The study of Shakespeare is inevitable in theater. From literary studies to vast acting intensives, the Bard is with us—like it or not. This double-carbon bond has inspired many plays, including titles like The Complete Works of William Shakespeare (Abridged) and Rosencrantz and Guildenstern Are Dead, and provides countless opportunities for playwrights to bring Shakespeare's classic world into modern theater. The Vortex Theatre presents two such plays in repertory, I Hate Hamlet and Goodnight Desdemona (Good Morning Juliet), throughout July. Both productions gaze into Shakespeare's world through a less-than-original lens, and both do it with a touch of humor.
Goodnight Desdemona (Good Morning Juliet), written by Ann-Marie MacDonald and directed by Victoria Liberatori, brings the scholarly excavation of Shakespeare to the stage in a very hands-on way. Assistant Professor Constance Ledbelly (Bridget Kelly) is determined to crack the code of an ancient text to prove Shakespeare's classic tragedies Othello and Romeo and Juliet were originally comedies by another author. Ledbelly is a workaholic, a characteristic her boss capitalizes on, and her life's work is viewed as a fool's errand by fellow academics.
Enter the power of Shakespeare.
After a particularly ego-busting encounter with Professor Claude Knight (Benjamin Liberman), the text Ledbelly has vehemently been studying reveals its magic by sucking her through a trash can and into the world of the Bard. Ledbelly finds herself observing Iago (Drew Groves) as he feeds Othello (also played by Liberman) false information leading to the death of Desdemona (Lori Stewart). Confident she can turn Othello into a comedy, Ledbelly intervenes, exposing Iago's treachery and saving Desdemona, and brings the wrath of the tragedy upon herself. Soon after befriending Desdemona and thoroughly rewriting the play, Ledbelly is transported to Verona, where she makes sure Romeo's (Groves) marriage to Juliet (Heather Yeo) is known to all, and the Midsummer Night's Dream-like escapades begin.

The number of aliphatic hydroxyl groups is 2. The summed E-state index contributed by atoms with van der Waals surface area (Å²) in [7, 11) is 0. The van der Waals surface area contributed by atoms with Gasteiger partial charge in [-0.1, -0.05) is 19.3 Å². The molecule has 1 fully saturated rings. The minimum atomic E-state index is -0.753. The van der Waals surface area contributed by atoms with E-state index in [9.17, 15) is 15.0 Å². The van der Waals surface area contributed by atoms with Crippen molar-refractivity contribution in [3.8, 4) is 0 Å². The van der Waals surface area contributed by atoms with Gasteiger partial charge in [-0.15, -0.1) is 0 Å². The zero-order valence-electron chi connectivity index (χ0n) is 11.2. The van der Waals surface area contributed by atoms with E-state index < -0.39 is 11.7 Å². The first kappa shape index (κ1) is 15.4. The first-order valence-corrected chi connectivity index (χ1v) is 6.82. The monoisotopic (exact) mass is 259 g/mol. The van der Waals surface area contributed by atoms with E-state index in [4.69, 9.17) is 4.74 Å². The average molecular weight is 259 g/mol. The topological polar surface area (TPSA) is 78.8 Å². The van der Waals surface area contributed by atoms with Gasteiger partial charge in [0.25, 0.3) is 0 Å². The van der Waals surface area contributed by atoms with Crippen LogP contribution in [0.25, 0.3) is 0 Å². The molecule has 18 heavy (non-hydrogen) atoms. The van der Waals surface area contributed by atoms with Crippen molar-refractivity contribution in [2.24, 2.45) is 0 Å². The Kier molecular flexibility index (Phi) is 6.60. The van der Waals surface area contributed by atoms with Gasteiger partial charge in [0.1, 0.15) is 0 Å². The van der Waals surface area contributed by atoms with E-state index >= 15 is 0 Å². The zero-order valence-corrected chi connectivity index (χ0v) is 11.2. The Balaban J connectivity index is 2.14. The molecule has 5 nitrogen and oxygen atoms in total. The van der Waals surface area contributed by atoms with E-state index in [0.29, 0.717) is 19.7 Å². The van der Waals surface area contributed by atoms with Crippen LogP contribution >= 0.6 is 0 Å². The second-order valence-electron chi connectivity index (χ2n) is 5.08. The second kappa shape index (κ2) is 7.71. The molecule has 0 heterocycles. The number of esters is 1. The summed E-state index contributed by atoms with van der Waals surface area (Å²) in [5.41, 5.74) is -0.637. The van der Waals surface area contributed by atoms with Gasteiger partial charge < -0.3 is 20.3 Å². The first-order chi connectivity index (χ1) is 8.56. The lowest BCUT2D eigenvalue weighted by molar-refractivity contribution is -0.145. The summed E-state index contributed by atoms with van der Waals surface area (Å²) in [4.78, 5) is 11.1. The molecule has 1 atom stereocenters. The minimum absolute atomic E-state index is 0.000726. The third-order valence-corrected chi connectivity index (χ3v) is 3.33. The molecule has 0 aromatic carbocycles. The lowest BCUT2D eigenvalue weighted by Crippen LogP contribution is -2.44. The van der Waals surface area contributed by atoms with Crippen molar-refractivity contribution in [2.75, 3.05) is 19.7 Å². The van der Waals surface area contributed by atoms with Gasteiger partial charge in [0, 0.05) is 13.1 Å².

If Othello and Romeo and Juliet weren't comedies before, they are in Goodnight Desdemona (Good Morning Juliet)—and not in the classical sense. As Ledbelly stirs up trouble in the name of saving lives, she also creates ridiculous situations in what she herself calls "comedy gone awry." MacDonald proves herself a clever writer, giving each character witty lines versed in iambic pentameter. The cast does a fine job timing the poetic, if sometimes petty, jabs—only some of which will be lost on those unfamiliar with Will Shakespeare's world. Goodnight Desdemona isn't a blatant, blow-
Kelly's portrayal of the mousey Ledbelly is endearing, presenting an unconfident brainiac with a penchant for over-explaining. She keeps Ledbelly grounded even as everything around her boils over—a key element keeping Goodnight Desdemona from being a full-blown melodrama. But the dramatics play well for other characters, especially while Ledbelly visits Romeo and Juliet. Groves, through his multiple roles, taps into his Shakespearean reserves to bring a classic touch to his characters, even the flamboyant Romeo. Groves stands out due to his smooth transitions between roles, playing Iago—lead by his scheming brain—and Romeo—lead by his scheming man parts. Yeo's Juliet is driven by similar motivations as her star-crossed lover, and she undulates suggestively to make it known. Yeo takes her roles to the most extreme side of the satiric spectrum, which works in the frantic last scenes. Liberman and Stewart are solid in their performances and, as their characters aren't the most outwardly comical (save Liberman as Juliet's nurse), aid Kelly in keeping Goodnight Desdemona’s feet hoveringly slightly above ground. The fight scenes between Liberman and Stewart as Tybalt and Mercutio, respectively, are a highlight of the production. Three cheers to the fight masters! And kudos to director Victoria Liberatori for the great '80s music used throughout the show.